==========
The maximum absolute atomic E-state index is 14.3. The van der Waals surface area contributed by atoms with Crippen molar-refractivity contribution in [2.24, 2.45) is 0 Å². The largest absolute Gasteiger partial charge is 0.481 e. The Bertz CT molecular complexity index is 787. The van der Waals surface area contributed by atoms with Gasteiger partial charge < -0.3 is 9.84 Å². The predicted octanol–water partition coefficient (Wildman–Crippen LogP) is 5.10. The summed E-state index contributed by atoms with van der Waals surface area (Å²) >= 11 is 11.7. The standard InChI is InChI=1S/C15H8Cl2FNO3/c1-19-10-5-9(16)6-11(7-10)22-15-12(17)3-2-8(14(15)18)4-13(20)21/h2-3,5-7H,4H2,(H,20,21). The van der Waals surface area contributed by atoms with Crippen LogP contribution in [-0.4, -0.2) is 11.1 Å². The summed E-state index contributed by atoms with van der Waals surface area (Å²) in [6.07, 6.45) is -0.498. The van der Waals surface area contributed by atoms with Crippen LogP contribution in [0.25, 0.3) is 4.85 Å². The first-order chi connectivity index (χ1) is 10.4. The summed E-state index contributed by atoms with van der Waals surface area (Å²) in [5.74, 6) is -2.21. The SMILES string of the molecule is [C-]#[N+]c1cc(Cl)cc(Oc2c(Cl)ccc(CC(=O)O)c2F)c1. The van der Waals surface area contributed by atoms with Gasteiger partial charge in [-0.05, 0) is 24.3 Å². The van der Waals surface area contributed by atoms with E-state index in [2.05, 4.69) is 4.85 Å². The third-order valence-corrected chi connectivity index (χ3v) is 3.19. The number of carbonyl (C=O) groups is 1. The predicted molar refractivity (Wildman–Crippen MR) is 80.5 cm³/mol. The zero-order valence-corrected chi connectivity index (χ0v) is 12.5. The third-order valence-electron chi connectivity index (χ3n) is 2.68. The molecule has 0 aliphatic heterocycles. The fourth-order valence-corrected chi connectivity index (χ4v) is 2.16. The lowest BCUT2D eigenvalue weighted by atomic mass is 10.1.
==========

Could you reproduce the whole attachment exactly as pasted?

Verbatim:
The maximum absolute atomic E-state index is 14.3. The van der Waals surface area contributed by atoms with Crippen molar-refractivity contribution in [2.24, 2.45) is 0 Å². The largest absolute Gasteiger partial charge is 0.481 e. The Bertz CT molecular complexity index is 787. The van der Waals surface area contributed by atoms with Gasteiger partial charge < -0.3 is 9.84 Å². The predicted octanol–water partition coefficient (Wildman–Crippen LogP) is 5.10. The summed E-state index contributed by atoms with van der Waals surface area (Å²) >= 11 is 11.7. The standard InChI is InChI=1S/C15H8Cl2FNO3/c1-19-10-5-9(16)6-11(7-10)22-15-12(17)3-2-8(14(15)18)4-13(20)21/h2-3,5-7H,4H2,(H,20,21). The van der Waals surface area contributed by atoms with Crippen LogP contribution in [-0.4, -0.2) is 11.1 Å². The summed E-state index contributed by atoms with van der Waals surface area (Å²) in [6.07, 6.45) is -0.498. The van der Waals surface area contributed by atoms with Crippen LogP contribution in [0.25, 0.3) is 4.85 Å². The first-order chi connectivity index (χ1) is 10.4. The summed E-state index contributed by atoms with van der Waals surface area (Å²) in [5.74, 6) is -2.21. The SMILES string of the molecule is [C-]#[N+]c1cc(Cl)cc(Oc2c(Cl)ccc(CC(=O)O)c2F)c1. The van der Waals surface area contributed by atoms with Gasteiger partial charge in [-0.05, 0) is 24.3 Å². The van der Waals surface area contributed by atoms with E-state index in [2.05, 4.69) is 4.85 Å². The third-order valence-corrected chi connectivity index (χ3v) is 3.19. The number of carbonyl (C=O) groups is 1. The predicted molar refractivity (Wildman–Crippen MR) is 80.5 cm³/mol. The zero-order valence-corrected chi connectivity index (χ0v) is 12.5. The third-order valence-electron chi connectivity index (χ3n) is 2.68. The molecule has 0 aliphatic heterocycles. The fourth-order valence-corrected chi connectivity index (χ4v) is 2.16. The lowest BCUT2D eigenvalue weighted by atomic mass is 10.1.